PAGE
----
A Solar Engine
is a circuit that takes in and stores electrical energy from solar cells, and when a predetermined amount has accumulated, it switches on to drive a motor or other actuator. A solar engine is not really an 'engine' in itself, but that is its name by established usage. It does provide motive force, and does work in a repeating cycle, so the name is not a complete misnomer. Its virtue is that it provides usable mechanical energy when only meager or weak levels of sunlight, or artificial room light, are present. It harvests or gathers, as it were, bunches of low grade energy until there is enough for an energy giving meal for a motor. And when the motor has expended the serving of energy, the solar engine circuit goes back into its gathering mode. It is an ideal way to intermittently power models, toys, or other small gadgets on very low light levels.
It is a great idea which was first thought up and reduced to practice by one Mark Tilden, a scientist at Los Alamos National Laboratory. He came up with an elegantly simple two-transistor solar engine circuit that made tiny solar powered robots possible.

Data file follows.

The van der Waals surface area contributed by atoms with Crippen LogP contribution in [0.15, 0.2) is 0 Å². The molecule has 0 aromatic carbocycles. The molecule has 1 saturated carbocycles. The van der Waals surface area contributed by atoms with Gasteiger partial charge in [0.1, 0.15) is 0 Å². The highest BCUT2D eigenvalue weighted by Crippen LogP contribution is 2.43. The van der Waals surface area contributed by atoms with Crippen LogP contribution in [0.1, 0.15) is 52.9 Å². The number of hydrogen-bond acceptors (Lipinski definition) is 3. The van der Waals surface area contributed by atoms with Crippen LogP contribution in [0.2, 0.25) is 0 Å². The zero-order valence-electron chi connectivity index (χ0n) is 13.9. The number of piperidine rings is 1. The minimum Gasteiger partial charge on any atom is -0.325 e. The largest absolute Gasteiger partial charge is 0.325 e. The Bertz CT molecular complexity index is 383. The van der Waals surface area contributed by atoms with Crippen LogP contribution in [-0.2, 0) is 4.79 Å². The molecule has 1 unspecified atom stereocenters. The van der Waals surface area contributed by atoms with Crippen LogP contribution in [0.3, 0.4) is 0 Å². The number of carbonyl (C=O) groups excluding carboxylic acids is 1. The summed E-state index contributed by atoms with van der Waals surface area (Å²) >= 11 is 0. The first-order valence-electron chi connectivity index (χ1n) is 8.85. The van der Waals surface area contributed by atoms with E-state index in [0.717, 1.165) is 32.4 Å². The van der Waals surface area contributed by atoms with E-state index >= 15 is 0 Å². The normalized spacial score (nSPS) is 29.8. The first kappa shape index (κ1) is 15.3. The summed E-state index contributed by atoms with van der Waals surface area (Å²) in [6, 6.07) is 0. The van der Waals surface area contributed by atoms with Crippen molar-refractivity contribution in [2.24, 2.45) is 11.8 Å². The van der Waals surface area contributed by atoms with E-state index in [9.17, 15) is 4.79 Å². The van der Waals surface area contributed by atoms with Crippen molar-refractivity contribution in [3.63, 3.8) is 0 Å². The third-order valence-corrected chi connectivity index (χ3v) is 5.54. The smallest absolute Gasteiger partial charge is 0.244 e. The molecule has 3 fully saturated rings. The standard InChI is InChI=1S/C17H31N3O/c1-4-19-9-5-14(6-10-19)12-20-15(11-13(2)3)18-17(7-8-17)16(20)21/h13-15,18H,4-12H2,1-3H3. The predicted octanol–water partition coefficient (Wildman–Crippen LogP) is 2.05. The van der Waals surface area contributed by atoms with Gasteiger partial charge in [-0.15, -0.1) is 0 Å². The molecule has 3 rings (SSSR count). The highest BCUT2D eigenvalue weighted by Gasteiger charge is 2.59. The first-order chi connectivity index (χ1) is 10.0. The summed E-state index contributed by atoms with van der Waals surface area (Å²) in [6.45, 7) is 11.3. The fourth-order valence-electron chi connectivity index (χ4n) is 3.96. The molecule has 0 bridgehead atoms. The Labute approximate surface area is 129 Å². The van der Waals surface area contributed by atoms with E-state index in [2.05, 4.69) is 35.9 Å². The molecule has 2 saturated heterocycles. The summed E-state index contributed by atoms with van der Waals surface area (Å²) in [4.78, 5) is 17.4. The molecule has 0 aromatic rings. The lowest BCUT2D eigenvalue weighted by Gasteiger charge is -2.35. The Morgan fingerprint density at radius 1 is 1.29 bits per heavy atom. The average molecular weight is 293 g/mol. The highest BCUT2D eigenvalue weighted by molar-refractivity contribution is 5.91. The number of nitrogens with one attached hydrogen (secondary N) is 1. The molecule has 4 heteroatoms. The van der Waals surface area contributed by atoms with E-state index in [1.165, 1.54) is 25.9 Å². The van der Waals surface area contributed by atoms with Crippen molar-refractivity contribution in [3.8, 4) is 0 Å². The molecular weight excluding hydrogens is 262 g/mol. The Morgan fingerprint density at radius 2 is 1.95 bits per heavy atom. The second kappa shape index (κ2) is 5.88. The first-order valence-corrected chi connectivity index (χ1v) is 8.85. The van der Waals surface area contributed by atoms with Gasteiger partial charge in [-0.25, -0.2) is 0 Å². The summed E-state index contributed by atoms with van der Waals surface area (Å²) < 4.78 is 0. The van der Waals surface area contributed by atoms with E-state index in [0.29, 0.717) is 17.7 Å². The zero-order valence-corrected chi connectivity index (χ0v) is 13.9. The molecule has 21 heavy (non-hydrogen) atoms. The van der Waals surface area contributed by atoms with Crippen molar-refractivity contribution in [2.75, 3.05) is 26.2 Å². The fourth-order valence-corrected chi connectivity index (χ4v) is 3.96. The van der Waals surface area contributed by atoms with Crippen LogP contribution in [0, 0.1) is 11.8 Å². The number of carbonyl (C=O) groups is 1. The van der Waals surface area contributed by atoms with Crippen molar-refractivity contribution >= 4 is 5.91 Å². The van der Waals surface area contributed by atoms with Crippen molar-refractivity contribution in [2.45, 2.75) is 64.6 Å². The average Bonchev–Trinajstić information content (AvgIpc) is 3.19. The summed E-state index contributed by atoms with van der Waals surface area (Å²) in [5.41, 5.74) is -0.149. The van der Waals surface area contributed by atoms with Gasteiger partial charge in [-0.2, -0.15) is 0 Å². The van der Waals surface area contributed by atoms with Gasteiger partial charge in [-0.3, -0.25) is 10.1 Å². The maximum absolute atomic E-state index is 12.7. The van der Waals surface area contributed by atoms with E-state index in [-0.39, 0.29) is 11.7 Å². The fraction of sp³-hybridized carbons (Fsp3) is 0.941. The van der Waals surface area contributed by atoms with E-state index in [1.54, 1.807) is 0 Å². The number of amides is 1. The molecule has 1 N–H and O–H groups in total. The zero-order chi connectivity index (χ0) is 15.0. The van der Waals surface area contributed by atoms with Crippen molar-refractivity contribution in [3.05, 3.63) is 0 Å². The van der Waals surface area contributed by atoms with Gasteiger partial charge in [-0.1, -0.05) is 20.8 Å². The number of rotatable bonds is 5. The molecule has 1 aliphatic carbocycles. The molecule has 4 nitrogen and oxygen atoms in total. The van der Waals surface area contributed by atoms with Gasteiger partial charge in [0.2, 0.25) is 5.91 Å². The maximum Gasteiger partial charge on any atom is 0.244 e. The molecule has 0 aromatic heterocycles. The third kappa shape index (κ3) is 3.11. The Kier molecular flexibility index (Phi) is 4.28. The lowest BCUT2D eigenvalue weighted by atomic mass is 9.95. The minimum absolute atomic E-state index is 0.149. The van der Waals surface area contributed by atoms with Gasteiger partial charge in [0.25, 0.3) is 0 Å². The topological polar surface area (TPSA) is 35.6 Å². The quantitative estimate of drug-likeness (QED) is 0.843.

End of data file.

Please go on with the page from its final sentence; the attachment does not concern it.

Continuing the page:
Since then, a number of enthusiasts have thought up solar engine circuits with various features and improvements. The one described herein has proven itself to be very versatile and robust. It is named after the day on which its circuit diagram was finalized and entered into the author's Workshop Notebook, Easter Sunday, 2001. Over the years since, the author has made and tested several dozen in various applications and settings. It works well in low light or high, with large storage capacitors or small. And the circuit uses only common discrete electronic components: diodes, transistors, resistors and a capacitor.
This Instructable describes the basic Easter Engine circuit, how it works, construction suggestions, and shows some applications. A basic familiarity with electronics and soldering up circuits is assumed. If you haven't done anything like this but are eager to have a go, it would be well to first tackle something simpler. You might try the The FLED Solar Engine
in Instructables or the "Solar Powered Symet" described in the book "Junkbots, Bugbots, & Bots on Wheels", which is an excellent introduction to making projects such as this one.